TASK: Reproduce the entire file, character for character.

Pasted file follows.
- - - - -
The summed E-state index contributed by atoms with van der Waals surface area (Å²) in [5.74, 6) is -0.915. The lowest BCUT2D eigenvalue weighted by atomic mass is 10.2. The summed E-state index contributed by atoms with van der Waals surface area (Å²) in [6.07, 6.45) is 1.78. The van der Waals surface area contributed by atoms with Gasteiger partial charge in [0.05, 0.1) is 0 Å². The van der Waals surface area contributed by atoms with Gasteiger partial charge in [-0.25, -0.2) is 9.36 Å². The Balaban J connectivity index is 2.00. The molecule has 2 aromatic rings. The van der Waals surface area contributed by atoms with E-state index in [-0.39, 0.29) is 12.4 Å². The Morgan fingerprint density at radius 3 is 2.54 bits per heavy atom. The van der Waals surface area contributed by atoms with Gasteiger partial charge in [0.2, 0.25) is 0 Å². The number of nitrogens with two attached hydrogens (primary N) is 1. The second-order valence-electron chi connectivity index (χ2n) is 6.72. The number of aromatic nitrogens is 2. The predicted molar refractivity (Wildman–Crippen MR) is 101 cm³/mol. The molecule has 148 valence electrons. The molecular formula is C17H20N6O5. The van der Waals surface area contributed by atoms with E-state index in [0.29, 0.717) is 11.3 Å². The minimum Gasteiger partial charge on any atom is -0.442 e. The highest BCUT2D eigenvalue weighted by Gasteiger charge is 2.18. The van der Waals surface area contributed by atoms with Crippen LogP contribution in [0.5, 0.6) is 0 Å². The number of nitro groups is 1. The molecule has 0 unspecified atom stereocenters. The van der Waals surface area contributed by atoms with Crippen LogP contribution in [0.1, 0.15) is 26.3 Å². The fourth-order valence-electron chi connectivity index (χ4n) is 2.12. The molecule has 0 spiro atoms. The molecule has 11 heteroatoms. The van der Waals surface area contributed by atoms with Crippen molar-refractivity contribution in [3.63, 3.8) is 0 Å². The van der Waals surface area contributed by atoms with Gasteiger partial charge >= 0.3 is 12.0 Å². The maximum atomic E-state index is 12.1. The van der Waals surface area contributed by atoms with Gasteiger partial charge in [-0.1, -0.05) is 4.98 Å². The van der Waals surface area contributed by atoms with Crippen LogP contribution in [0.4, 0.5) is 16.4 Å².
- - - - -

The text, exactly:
The summed E-state index contributed by atoms with van der Waals surface area (Å²) in [5.74, 6) is -0.915. The lowest BCUT2D eigenvalue weighted by atomic mass is 10.2. The summed E-state index contributed by atoms with van der Waals surface area (Å²) in [6.07, 6.45) is 1.78. The van der Waals surface area contributed by atoms with Gasteiger partial charge in [0.05, 0.1) is 0 Å². The van der Waals surface area contributed by atoms with Gasteiger partial charge in [-0.25, -0.2) is 9.36 Å². The Balaban J connectivity index is 2.00. The molecule has 2 aromatic rings. The van der Waals surface area contributed by atoms with E-state index in [-0.39, 0.29) is 12.4 Å². The Morgan fingerprint density at radius 3 is 2.54 bits per heavy atom. The van der Waals surface area contributed by atoms with Gasteiger partial charge in [0.2, 0.25) is 0 Å². The number of nitrogens with two attached hydrogens (primary N) is 1. The second-order valence-electron chi connectivity index (χ2n) is 6.72. The number of aromatic nitrogens is 2. The predicted molar refractivity (Wildman–Crippen MR) is 101 cm³/mol. The molecule has 148 valence electrons. The molecular formula is C17H20N6O5. The van der Waals surface area contributed by atoms with E-state index in [0.29, 0.717) is 11.3 Å². The minimum Gasteiger partial charge on any atom is -0.442 e. The highest BCUT2D eigenvalue weighted by Gasteiger charge is 2.18. The van der Waals surface area contributed by atoms with Crippen LogP contribution in [0.5, 0.6) is 0 Å². The number of nitro groups is 1. The molecule has 0 unspecified atom stereocenters. The van der Waals surface area contributed by atoms with Crippen LogP contribution in [0.1, 0.15) is 26.3 Å². The fourth-order valence-electron chi connectivity index (χ4n) is 2.12. The molecule has 0 spiro atoms. The molecule has 11 heteroatoms. The van der Waals surface area contributed by atoms with Crippen molar-refractivity contribution in [3.63, 3.8) is 0 Å². The van der Waals surface area contributed by atoms with Gasteiger partial charge >= 0.3 is 12.0 Å². The maximum atomic E-state index is 12.1. The van der Waals surface area contributed by atoms with Gasteiger partial charge in [-0.1, -0.05) is 4.98 Å². The van der Waals surface area contributed by atoms with Crippen LogP contribution in [0.4, 0.5) is 16.4 Å².